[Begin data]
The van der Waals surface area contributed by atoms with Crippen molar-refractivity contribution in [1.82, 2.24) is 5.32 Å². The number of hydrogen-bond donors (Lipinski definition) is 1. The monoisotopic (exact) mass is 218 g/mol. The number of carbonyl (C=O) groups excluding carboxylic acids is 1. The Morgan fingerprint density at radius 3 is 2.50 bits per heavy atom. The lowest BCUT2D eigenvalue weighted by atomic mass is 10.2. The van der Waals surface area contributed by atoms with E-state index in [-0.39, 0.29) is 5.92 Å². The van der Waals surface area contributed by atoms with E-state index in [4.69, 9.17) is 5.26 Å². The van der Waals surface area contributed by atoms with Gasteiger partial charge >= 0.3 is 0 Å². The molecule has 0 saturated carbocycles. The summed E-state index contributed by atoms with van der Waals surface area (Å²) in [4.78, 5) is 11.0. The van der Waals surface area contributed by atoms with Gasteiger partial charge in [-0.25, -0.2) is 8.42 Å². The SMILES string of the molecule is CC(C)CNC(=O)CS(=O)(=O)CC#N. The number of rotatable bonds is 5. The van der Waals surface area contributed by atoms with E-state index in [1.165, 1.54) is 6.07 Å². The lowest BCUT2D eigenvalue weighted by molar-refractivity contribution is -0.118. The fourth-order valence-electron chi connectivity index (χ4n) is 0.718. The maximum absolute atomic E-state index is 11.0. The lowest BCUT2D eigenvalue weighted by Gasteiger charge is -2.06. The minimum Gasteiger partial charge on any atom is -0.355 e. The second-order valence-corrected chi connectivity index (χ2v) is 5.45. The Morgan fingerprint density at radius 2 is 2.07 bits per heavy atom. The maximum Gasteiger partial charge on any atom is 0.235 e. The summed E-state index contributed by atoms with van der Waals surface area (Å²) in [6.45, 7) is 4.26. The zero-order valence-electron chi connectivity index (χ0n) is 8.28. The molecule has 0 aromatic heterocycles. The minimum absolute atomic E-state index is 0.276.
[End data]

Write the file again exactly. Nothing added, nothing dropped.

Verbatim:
The van der Waals surface area contributed by atoms with Crippen molar-refractivity contribution in [1.82, 2.24) is 5.32 Å². The number of hydrogen-bond donors (Lipinski definition) is 1. The monoisotopic (exact) mass is 218 g/mol. The number of carbonyl (C=O) groups excluding carboxylic acids is 1. The Morgan fingerprint density at radius 3 is 2.50 bits per heavy atom. The lowest BCUT2D eigenvalue weighted by atomic mass is 10.2. The van der Waals surface area contributed by atoms with E-state index in [-0.39, 0.29) is 5.92 Å². The van der Waals surface area contributed by atoms with E-state index in [4.69, 9.17) is 5.26 Å². The van der Waals surface area contributed by atoms with Gasteiger partial charge >= 0.3 is 0 Å². The molecule has 0 saturated carbocycles. The summed E-state index contributed by atoms with van der Waals surface area (Å²) in [4.78, 5) is 11.0. The van der Waals surface area contributed by atoms with Gasteiger partial charge in [-0.25, -0.2) is 8.42 Å². The SMILES string of the molecule is CC(C)CNC(=O)CS(=O)(=O)CC#N. The number of rotatable bonds is 5. The van der Waals surface area contributed by atoms with E-state index in [1.165, 1.54) is 6.07 Å². The lowest BCUT2D eigenvalue weighted by molar-refractivity contribution is -0.118. The fourth-order valence-electron chi connectivity index (χ4n) is 0.718. The maximum absolute atomic E-state index is 11.0. The lowest BCUT2D eigenvalue weighted by Gasteiger charge is -2.06. The minimum Gasteiger partial charge on any atom is -0.355 e. The second-order valence-corrected chi connectivity index (χ2v) is 5.45. The Morgan fingerprint density at radius 2 is 2.07 bits per heavy atom. The maximum Gasteiger partial charge on any atom is 0.235 e. The summed E-state index contributed by atoms with van der Waals surface area (Å²) in [6.45, 7) is 4.26. The zero-order valence-electron chi connectivity index (χ0n) is 8.28. The molecule has 0 aromatic heterocycles. The minimum absolute atomic E-state index is 0.276.